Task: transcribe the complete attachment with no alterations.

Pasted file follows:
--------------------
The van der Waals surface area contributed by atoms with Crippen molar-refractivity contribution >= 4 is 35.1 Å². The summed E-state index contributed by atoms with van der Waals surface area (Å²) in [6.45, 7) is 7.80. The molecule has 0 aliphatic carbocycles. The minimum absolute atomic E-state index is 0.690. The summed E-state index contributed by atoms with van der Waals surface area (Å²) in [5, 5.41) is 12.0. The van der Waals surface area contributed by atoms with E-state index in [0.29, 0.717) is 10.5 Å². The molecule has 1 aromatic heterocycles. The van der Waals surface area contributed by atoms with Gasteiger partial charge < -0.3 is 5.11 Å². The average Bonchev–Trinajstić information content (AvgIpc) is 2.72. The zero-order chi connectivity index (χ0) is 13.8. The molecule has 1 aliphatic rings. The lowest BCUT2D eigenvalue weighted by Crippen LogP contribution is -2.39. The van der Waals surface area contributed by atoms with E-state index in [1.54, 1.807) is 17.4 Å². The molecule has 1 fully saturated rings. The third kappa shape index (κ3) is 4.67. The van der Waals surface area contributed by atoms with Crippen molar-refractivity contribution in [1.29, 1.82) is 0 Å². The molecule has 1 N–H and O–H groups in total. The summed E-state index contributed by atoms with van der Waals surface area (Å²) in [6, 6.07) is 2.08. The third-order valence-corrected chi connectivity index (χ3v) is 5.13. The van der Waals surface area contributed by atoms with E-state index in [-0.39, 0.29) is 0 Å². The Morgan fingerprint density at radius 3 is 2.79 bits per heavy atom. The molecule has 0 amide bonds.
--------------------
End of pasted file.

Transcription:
The van der Waals surface area contributed by atoms with Crippen molar-refractivity contribution >= 4 is 35.1 Å². The summed E-state index contributed by atoms with van der Waals surface area (Å²) in [6.45, 7) is 7.80. The molecule has 0 aliphatic carbocycles. The minimum absolute atomic E-state index is 0.690. The summed E-state index contributed by atoms with van der Waals surface area (Å²) in [5, 5.41) is 12.0. The van der Waals surface area contributed by atoms with E-state index in [0.29, 0.717) is 10.5 Å². The molecule has 1 aromatic heterocycles. The van der Waals surface area contributed by atoms with Gasteiger partial charge < -0.3 is 5.11 Å². The average Bonchev–Trinajstić information content (AvgIpc) is 2.72. The zero-order chi connectivity index (χ0) is 13.8. The molecule has 1 aliphatic rings. The lowest BCUT2D eigenvalue weighted by Crippen LogP contribution is -2.39. The van der Waals surface area contributed by atoms with E-state index in [1.54, 1.807) is 17.4 Å². The molecule has 1 fully saturated rings. The third kappa shape index (κ3) is 4.67. The van der Waals surface area contributed by atoms with Crippen molar-refractivity contribution in [1.29, 1.82) is 0 Å². The molecule has 1 N–H and O–H groups in total. The summed E-state index contributed by atoms with van der Waals surface area (Å²) in [6, 6.07) is 2.08. The third-order valence-corrected chi connectivity index (χ3v) is 5.13. The van der Waals surface area contributed by atoms with E-state index in [-0.39, 0.29) is 0 Å². The Morgan fingerprint density at radius 3 is 2.79 bits per heavy atom. The molecule has 0 amide bonds.